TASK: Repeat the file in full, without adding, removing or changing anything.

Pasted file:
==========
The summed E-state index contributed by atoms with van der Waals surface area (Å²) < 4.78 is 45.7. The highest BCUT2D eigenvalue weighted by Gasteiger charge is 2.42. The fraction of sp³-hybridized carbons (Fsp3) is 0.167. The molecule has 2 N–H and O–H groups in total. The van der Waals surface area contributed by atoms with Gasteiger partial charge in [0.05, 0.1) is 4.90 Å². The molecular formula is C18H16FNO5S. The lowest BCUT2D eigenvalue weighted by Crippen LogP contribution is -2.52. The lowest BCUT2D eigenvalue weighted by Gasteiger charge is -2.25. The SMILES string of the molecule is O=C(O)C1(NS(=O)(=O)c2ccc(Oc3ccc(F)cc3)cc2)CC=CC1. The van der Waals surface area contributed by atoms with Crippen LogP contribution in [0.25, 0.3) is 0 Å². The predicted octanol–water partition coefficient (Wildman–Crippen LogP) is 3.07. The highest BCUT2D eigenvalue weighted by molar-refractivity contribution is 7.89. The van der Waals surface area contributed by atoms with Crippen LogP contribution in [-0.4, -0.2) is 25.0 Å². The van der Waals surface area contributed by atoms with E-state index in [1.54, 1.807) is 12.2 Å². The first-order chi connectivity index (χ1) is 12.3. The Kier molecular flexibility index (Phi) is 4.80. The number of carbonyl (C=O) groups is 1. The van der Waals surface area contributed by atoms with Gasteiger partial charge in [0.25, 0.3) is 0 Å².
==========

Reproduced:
The summed E-state index contributed by atoms with van der Waals surface area (Å²) < 4.78 is 45.7. The highest BCUT2D eigenvalue weighted by Gasteiger charge is 2.42. The fraction of sp³-hybridized carbons (Fsp3) is 0.167. The molecule has 2 N–H and O–H groups in total. The van der Waals surface area contributed by atoms with Gasteiger partial charge in [0.05, 0.1) is 4.90 Å². The molecular formula is C18H16FNO5S. The lowest BCUT2D eigenvalue weighted by Crippen LogP contribution is -2.52. The lowest BCUT2D eigenvalue weighted by Gasteiger charge is -2.25. The SMILES string of the molecule is O=C(O)C1(NS(=O)(=O)c2ccc(Oc3ccc(F)cc3)cc2)CC=CC1. The van der Waals surface area contributed by atoms with Crippen LogP contribution in [0.25, 0.3) is 0 Å². The predicted octanol–water partition coefficient (Wildman–Crippen LogP) is 3.07. The highest BCUT2D eigenvalue weighted by molar-refractivity contribution is 7.89. The van der Waals surface area contributed by atoms with Crippen LogP contribution in [-0.4, -0.2) is 25.0 Å². The van der Waals surface area contributed by atoms with E-state index in [1.54, 1.807) is 12.2 Å². The first-order chi connectivity index (χ1) is 12.3. The Kier molecular flexibility index (Phi) is 4.80. The number of carbonyl (C=O) groups is 1. The van der Waals surface area contributed by atoms with Gasteiger partial charge in [0.25, 0.3) is 0 Å².